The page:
He continued: “Norm was already in the process of experimenting, trying to figure out a better system. On the very first units, I used a Dynaco Mark III power amplifier that I wired up in a kit form. Then I used a Dynaco PAM I modified for the pre-amp, and that’s what Norm originally used. Later on I had a different pre-amp designed for us that was used in conjunction with that Dynaco Mark III power amp. Then later on we built our own chassis, had our own circuits and that became the 200S.”
Prevost: What about Charlie’s drums? And, how did that work with all the bands and minimal road crew, setting up and all that …
DD: “Charlie had a Ludwig set. The snare drum was a traditional chrome shell Ludwig...during their recording sessions he would use a wood shell snare. In any case, he always had his own set already set up on like a roll-out riser. They had another extra set-also Ludwig, that we would use with the McCoys. We never used Charlie’s set.”
Prevost: Remember anything about the Vox Continental organ used by Brian?
DD: “They brought a Vox Continental organ that Brian played.... all the bands used it pretty much...It was basically left set up on the stage...”
Prevost: As a drummer, tell me about your style, and what you recall about Charlie’s playing …
DD: “On the tour I would usually hang out with Bill and Charlie. Bill and I had mutual acquaintances in LA, and Charlie liked to go out and hear other drummers at the jazz clubs. We were taught by old school teachers that showed us the correct way of playing, rudiments and all that. Watching a good jazz drummer was really more of a learning experience. We were playing overhand, and all the jazz drummers were still playing traditionally, the way we were taught. The left hand wasn’t overhand; the stick was always cradled sideways in the left hand, the way Buddy Rich played. We were taught that way, but we learned to play the other way because it was louder. Charlie played both ways depending on the song he was playing.”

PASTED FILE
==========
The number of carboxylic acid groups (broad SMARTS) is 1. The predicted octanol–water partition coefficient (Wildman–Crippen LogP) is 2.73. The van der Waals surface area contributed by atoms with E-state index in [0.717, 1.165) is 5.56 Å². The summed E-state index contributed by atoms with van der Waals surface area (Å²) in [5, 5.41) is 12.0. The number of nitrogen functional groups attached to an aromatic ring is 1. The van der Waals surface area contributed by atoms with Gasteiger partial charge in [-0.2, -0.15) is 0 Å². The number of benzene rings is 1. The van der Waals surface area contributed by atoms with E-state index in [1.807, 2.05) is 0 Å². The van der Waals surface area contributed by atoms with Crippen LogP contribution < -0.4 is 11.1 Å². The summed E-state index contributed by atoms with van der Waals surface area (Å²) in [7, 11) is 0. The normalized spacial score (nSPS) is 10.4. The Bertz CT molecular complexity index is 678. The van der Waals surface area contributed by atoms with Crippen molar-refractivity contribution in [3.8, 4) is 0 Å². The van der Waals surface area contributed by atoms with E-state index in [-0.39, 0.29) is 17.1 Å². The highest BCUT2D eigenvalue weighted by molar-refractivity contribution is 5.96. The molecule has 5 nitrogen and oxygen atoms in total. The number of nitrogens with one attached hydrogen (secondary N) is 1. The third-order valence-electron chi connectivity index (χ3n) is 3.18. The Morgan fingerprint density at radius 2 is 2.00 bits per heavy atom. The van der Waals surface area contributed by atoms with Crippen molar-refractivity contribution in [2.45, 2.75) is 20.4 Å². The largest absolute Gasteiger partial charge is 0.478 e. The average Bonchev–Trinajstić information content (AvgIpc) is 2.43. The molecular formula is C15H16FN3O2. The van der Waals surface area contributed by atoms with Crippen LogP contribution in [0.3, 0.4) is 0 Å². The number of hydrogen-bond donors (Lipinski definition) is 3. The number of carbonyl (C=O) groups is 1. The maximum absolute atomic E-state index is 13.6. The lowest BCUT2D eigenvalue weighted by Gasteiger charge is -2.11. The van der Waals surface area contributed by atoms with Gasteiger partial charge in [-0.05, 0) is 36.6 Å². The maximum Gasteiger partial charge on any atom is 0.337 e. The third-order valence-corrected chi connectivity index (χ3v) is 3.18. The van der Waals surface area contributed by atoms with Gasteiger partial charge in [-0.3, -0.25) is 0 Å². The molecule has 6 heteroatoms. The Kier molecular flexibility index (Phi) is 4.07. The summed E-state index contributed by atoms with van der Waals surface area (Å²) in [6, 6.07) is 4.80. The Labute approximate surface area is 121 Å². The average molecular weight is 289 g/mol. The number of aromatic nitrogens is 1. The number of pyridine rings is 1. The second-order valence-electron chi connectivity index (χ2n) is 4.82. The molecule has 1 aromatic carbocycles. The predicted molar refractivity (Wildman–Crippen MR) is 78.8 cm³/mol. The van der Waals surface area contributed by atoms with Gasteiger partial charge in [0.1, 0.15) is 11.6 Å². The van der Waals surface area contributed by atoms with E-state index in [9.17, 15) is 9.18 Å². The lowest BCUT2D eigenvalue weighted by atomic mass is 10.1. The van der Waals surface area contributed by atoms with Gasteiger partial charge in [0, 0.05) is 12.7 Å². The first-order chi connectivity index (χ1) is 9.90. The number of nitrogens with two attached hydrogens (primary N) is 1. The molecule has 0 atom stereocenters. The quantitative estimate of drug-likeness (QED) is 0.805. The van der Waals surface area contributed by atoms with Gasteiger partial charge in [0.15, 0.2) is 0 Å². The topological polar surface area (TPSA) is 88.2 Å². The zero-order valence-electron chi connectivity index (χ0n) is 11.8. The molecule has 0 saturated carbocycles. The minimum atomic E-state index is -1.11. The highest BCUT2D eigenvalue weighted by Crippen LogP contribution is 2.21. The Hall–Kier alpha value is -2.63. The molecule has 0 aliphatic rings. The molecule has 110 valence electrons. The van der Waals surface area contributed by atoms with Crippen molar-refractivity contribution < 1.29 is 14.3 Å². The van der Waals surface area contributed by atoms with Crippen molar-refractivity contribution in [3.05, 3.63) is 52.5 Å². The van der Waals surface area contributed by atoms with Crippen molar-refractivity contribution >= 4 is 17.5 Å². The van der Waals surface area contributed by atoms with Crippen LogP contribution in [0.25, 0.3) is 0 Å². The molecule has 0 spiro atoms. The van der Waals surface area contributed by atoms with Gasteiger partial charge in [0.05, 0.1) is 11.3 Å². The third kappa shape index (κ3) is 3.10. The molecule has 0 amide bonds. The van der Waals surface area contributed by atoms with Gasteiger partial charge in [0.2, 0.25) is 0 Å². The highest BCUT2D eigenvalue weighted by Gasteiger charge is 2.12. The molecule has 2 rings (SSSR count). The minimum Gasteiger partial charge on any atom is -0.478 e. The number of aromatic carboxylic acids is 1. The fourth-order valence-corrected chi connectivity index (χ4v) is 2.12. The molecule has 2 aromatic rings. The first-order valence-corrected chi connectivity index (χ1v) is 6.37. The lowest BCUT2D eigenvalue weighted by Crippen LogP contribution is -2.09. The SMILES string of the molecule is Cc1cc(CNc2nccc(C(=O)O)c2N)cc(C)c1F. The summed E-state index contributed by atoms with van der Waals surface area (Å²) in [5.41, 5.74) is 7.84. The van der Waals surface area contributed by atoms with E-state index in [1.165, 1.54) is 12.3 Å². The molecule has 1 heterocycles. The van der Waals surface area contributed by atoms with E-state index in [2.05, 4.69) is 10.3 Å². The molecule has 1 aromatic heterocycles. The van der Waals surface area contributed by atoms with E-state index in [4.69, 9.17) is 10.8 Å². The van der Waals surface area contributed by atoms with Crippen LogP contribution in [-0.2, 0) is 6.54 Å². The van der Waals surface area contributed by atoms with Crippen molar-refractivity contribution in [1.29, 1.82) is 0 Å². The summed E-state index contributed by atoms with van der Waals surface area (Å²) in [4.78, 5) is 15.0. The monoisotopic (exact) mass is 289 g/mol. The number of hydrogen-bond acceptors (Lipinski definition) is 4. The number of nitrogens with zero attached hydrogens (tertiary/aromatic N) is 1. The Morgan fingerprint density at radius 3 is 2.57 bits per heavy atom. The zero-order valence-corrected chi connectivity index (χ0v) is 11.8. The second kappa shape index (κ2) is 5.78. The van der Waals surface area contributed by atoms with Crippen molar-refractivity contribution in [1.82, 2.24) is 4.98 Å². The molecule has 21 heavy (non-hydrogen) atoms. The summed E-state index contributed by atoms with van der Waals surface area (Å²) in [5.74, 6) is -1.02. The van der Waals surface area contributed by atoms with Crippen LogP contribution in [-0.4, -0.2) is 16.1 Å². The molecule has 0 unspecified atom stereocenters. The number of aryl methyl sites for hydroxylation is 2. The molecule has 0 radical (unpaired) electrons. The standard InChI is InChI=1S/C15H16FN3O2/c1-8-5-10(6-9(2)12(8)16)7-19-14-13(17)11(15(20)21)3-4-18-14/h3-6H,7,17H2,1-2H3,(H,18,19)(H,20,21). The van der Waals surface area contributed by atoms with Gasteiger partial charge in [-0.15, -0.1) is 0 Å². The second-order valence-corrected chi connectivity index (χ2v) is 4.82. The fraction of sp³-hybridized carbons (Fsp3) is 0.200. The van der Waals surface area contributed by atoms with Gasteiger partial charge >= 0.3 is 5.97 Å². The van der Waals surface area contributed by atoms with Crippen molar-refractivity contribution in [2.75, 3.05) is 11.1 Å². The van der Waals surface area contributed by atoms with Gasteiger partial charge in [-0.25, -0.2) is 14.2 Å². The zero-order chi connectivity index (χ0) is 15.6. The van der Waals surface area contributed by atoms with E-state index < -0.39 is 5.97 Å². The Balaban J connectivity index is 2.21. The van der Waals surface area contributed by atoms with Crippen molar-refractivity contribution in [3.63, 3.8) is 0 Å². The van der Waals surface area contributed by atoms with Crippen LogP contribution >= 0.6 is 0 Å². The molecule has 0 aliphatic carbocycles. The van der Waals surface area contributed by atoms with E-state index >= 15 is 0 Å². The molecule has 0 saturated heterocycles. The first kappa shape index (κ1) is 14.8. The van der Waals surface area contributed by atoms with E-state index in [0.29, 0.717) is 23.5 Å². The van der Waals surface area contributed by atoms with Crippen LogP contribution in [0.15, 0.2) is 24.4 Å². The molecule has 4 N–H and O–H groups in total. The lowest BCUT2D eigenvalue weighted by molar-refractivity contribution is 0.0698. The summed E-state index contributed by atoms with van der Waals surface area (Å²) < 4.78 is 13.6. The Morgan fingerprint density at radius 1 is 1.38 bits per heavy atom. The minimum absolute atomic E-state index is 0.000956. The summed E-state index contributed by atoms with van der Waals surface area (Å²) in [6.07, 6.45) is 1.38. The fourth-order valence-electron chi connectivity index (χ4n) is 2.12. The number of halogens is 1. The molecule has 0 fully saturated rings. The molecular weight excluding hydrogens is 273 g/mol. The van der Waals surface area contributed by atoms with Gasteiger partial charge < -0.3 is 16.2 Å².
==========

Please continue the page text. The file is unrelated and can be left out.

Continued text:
EXCERPT FROM MY BOOK: BRIAN’S HARMONY STRATOTONE MARS ELECTRIC GUITAR-Brian came to the realization that to produce the sounds he’d heard on records---to get raucous metallic tones when playing slide---he needed a proper electric guitar. So, in October 1962, Brian’s friend and ex-bass player Richard Hattrell bought him his first new electric guitar, a duo pickup Harmony Stratotone. Note the above Stratotone pictured (front & back) is Brian's original guitar.
Bill picked up an odd-looking sunburst bass with a body style, headstock, and pickguard like a Rickenbacker model 330 guitar. The popularity of the American-made Rickenbacker guitars and basses in England had prompted some Denmark Street instrument dealers to look for less-expensive Japanese-made Rickenbacker imitations. The Shaftesbury model 3263 bass Bill used on the DAVID FROST SHOW (pictured above) was built by a Japanese manufacturer for the British distributor Rose-Morris. He never used it again.
San Bernardino '65 photos (left and below) by Steve Hoard; courtesy of Mike Stax/Ugly Things
Brian bought his Gretsch model G6118 Anniversary from Bob Adams at Sound City, Ivor Arbiter’s other music shop in London. Left-one like Brian's guitar. Right: Brian & Bill 1st US Tour-Pic by Bob Bonis @NFA Gallery.com
Above: Syndicate of Sound; Bob Gonzalez top left in photo
Above: Brian on the '66 tour playing his Vox Bijou electric dulcimer on "Lady Jane"
First prototype VOX WYMAN BASS
On August 1, the last day of the British mini-tour, Bill Wyman unveiled his new Vox “Wyman Bass.” He explained: “At the London Palladium gig, I used my new Vox ‘Teardrop’ ‘Wyman Bass’ for the first time. It was built with small frets and fingerboard to make playing easier with my small hands.”